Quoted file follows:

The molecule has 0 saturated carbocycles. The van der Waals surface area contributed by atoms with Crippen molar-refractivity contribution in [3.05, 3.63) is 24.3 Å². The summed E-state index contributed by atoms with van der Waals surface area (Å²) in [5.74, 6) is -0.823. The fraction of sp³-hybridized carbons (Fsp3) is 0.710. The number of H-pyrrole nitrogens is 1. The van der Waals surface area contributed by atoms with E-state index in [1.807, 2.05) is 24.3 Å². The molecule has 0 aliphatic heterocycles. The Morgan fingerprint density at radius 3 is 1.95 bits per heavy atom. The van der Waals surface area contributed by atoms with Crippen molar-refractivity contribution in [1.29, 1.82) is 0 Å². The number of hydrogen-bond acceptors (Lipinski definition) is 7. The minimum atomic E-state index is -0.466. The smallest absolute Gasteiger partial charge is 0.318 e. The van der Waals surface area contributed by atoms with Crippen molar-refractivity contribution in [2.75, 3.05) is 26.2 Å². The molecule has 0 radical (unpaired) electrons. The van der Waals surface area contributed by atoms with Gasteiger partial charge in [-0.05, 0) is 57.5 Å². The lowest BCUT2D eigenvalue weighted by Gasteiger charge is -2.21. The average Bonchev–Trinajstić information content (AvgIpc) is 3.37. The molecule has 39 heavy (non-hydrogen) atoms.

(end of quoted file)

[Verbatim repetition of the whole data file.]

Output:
The molecule has 0 saturated carbocycles. The van der Waals surface area contributed by atoms with Crippen molar-refractivity contribution in [3.05, 3.63) is 24.3 Å². The summed E-state index contributed by atoms with van der Waals surface area (Å²) in [5.74, 6) is -0.823. The fraction of sp³-hybridized carbons (Fsp3) is 0.710. The number of H-pyrrole nitrogens is 1. The van der Waals surface area contributed by atoms with E-state index in [1.807, 2.05) is 24.3 Å². The molecule has 0 aliphatic heterocycles. The Morgan fingerprint density at radius 3 is 1.95 bits per heavy atom. The van der Waals surface area contributed by atoms with Crippen molar-refractivity contribution in [1.29, 1.82) is 0 Å². The number of hydrogen-bond acceptors (Lipinski definition) is 7. The minimum atomic E-state index is -0.466. The smallest absolute Gasteiger partial charge is 0.318 e. The van der Waals surface area contributed by atoms with Crippen molar-refractivity contribution in [2.75, 3.05) is 26.2 Å². The molecule has 0 radical (unpaired) electrons. The van der Waals surface area contributed by atoms with Gasteiger partial charge in [-0.05, 0) is 57.5 Å². The lowest BCUT2D eigenvalue weighted by Gasteiger charge is -2.21. The average Bonchev–Trinajstić information content (AvgIpc) is 3.37. The molecule has 39 heavy (non-hydrogen) atoms.